How to Speak Your General Contractor's Language | Victorville Construction
As with any other profession, there are certain terms and phrases in the contracting industry that are commonplace to them and make no sense to the consumer. While this is normal, it’s also frustrating because consumers want their construction jobs completed without having to decipher “contractor speech.”

Here are some tips for understanding your general contractor’s language the next time you are working with someone in the Oak Hills area:

  • You need a punch list. When the contractor wants to create a “checklist” of all the finalized items for the work that must be performed on the construction job, this is referred to as the punch list. The punch list is what you and the contractor both agree contains all the major details of the job, and it omits minor line items that should see completion before all work performed.
  • Your design needs a tweak or two. While you have good design ideas, the contractor is trying to be professional and keep a friendly tone about telling you it can’t be built. Sometimes concepts are cool, and you may have seen something you really like while traveling through Oak Hills. However, you may have to go back to the drawing board to achieve realistic construction goals.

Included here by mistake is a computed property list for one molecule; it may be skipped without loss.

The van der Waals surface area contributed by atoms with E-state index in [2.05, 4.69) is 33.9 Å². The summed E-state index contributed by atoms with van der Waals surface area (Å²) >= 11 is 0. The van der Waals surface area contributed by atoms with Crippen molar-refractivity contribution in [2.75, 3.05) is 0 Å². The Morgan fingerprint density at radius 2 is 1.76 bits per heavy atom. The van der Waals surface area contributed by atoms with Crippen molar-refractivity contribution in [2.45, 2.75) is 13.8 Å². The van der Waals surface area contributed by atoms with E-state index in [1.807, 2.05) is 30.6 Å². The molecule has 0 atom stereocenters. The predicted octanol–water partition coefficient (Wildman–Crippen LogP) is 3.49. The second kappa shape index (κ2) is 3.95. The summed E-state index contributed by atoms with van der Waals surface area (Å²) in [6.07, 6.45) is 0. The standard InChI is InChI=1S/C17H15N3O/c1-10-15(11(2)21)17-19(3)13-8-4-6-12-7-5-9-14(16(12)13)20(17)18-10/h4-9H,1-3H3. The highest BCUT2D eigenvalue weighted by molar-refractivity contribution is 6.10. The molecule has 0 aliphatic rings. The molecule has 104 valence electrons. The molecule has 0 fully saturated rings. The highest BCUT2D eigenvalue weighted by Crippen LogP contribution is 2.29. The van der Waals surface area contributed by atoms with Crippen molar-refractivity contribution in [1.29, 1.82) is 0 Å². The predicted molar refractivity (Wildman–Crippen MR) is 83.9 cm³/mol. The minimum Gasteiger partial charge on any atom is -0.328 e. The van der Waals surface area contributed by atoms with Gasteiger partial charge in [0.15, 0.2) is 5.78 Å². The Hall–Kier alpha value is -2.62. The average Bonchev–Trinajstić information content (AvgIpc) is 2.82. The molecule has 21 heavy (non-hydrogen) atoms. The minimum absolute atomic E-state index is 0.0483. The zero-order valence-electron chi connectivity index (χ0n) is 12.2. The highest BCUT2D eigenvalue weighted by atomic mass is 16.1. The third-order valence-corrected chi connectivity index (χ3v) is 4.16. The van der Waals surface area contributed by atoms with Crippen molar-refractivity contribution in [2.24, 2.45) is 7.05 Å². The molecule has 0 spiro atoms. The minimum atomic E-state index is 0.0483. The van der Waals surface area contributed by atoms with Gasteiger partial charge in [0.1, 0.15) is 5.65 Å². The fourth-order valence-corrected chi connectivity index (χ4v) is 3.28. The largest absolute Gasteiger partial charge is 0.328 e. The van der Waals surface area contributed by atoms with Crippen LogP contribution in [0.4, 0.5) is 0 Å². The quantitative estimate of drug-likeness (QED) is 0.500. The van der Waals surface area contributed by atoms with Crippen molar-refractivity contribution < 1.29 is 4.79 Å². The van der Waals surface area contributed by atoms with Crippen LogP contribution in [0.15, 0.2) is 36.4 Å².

• Have you considered this option? Options are not another way of the contractor trying to upsell a situation. The reality of the situation is that they have more experience with building and residential construction than consumers do and, when they make a suggestion for an idea change, it’s with merit. Their option could include ideas that have more efficiency, ways to reduce material costs, and measures for reducing labor hours. It may behoove you to listen to their advice.
  • This is my price. Your potential contractor works for a price that they’ve reached following hours of evaluation. They’ve examined the square footage of your project, analyzed the work you need, and priced out the materials you have selected for the construction project. Therefore, there’s often not much room for negotiation. However, keep in mind this pricing will change if you decide to make changes to the scope of the project mid-way through.
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